Thursday, December 31, 2015

About Choices

Today is the last day of this year. I have no idea whether I am going to pick up my camera and snap a shot or two. But whatever I choose to do, I am going to be content.
The one thing I learned about making a choice in art is this:  - in most cases - there aren’t such things as good choice/bad choice. It all reduces to what makes one happy.  Go with what you feel that is right for you. For instance: colour or black and white? It is all a matter of taste.  And of considering the finality of your artwork.

If you are a close friend & family, or if you are following my work, you probably know that I have started a big project, getting people to talk about following their own dream, about ideals, aspirations and what keeps them motivated when the going gets tough.  (You can find about it here: A Hat of Many Dreams)

In my case, I want to use minimal props and interventions because my project is meant to be a social experiment: an honest incursion into people’s souls, witnessing their own dialogue with themselves. I just guide them from the sides, with a couple of questions.

I chose to devoid my setting of any colour, because I want to “see” my sitters through their emotions. Therefore it is going to be black and white all the way. Again, if you know me well, you’d know that I am fascinated with people and their ways of life. I find surprising and strong characters from all walks of life on daily basis, just by chatting to people. Which is a wonder in itself, because deep down I am quite the introvert.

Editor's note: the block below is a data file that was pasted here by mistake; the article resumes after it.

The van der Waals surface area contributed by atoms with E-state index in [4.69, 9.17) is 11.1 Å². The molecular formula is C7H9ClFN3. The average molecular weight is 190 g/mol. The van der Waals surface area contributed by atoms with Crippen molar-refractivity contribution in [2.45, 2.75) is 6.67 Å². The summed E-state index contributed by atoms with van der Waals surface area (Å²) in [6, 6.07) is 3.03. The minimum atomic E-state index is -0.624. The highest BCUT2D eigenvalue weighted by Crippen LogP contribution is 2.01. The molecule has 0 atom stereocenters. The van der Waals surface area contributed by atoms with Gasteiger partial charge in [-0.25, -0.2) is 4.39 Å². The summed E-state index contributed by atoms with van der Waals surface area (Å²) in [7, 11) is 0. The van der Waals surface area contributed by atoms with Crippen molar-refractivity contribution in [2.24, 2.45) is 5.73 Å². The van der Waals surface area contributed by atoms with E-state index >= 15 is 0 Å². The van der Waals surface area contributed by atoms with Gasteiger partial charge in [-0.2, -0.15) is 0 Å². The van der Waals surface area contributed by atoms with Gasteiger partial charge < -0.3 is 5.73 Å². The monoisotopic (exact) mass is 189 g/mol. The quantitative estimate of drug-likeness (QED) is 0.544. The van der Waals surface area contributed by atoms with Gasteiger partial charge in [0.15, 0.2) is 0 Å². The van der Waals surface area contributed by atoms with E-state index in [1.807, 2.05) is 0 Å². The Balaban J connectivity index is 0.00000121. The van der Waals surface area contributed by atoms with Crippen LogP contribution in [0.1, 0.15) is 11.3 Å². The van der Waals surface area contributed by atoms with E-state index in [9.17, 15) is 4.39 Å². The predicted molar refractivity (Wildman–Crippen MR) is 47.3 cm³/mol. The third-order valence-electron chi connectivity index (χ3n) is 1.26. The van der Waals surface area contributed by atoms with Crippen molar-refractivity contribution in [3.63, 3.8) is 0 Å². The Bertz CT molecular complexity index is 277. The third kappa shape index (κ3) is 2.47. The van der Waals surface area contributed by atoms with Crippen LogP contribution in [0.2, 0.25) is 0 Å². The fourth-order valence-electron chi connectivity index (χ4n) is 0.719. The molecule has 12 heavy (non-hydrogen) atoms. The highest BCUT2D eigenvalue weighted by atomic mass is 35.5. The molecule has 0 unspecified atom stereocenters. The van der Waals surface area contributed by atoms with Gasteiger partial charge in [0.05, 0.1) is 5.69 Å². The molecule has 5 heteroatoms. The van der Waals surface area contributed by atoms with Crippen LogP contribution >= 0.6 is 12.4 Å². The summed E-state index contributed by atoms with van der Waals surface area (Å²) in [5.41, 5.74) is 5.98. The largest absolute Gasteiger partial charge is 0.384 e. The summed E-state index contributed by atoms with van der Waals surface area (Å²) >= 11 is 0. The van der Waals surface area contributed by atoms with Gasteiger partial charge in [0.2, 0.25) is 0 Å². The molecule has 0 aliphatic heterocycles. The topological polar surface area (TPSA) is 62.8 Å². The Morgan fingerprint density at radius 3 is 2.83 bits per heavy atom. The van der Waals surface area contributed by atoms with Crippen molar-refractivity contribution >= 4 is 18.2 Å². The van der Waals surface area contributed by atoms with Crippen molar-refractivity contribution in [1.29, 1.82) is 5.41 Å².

But I have to admit, in certain cases, my sitters are beyond fascinating and I find myself facing the dilemma, whether I want to preserve the colour, maybe change the brief of my project and allow those bright colours to take over and shine. The answer is no. Much as I’d like it, I think it is important to keep my brief consistent. I have already made one concession from the initial brief, allowing myself to a wider range of portrait sizes, erring from my initial close-up portrait set up.

Luckily, digital photography makes it easier for me to have my cake and eat it. Recently, I have had the privilege and honour to photograph and meet in real life a lady whom I have admired from the sides for quite a while. She proved to be more interesting than I could have ever dreamed of. We got to know each other a little. We found lots of things in common. We had a giggle or two. We shared a spectacular sunset over my beloved grasslands.
She is unique, intelligent and fun. She has a great sense of humour,

magnificent eyes and a custom-made shade of red hair.

Seeing how the 3 primary colours worked so remarkably well in defining her portrait, how could I not take these gorgeous shots? And incidentally, doing this series of portraits gave me the best of both worlds - I got to work in one of my favourite places in the world and we literally were photo bombed by the kangaroos, who are so used to see me with my camera that they started to run towards us and lined up behind Tara.
(You can also see the black and white series by clicking here)
Until a year ago, I wasn’t much of a portrait photographer; not in a true form anyway; as I was too busy chasing the kangaroos and the light around the grasslands. But one time, in a discussion forum over a National Geographic Assignment, Marie McGrory, one of the National Geographic photo editors gave me one of the best advice ever when she challenged me to take more portraits. Sure, I always liked people and their stories but what if I started to go more in-depth and do more portraits? So this year I have challenged myself and I have worked really hard to find out just how good I could be at unearthing their stories through my images. I had some failures but I think I had quite a few great experiences too. The most rewarding thing about pushing my boundaries and doing portraits is forging new friendships, learning new things and finding extraordinary stories in the most ordinary places.



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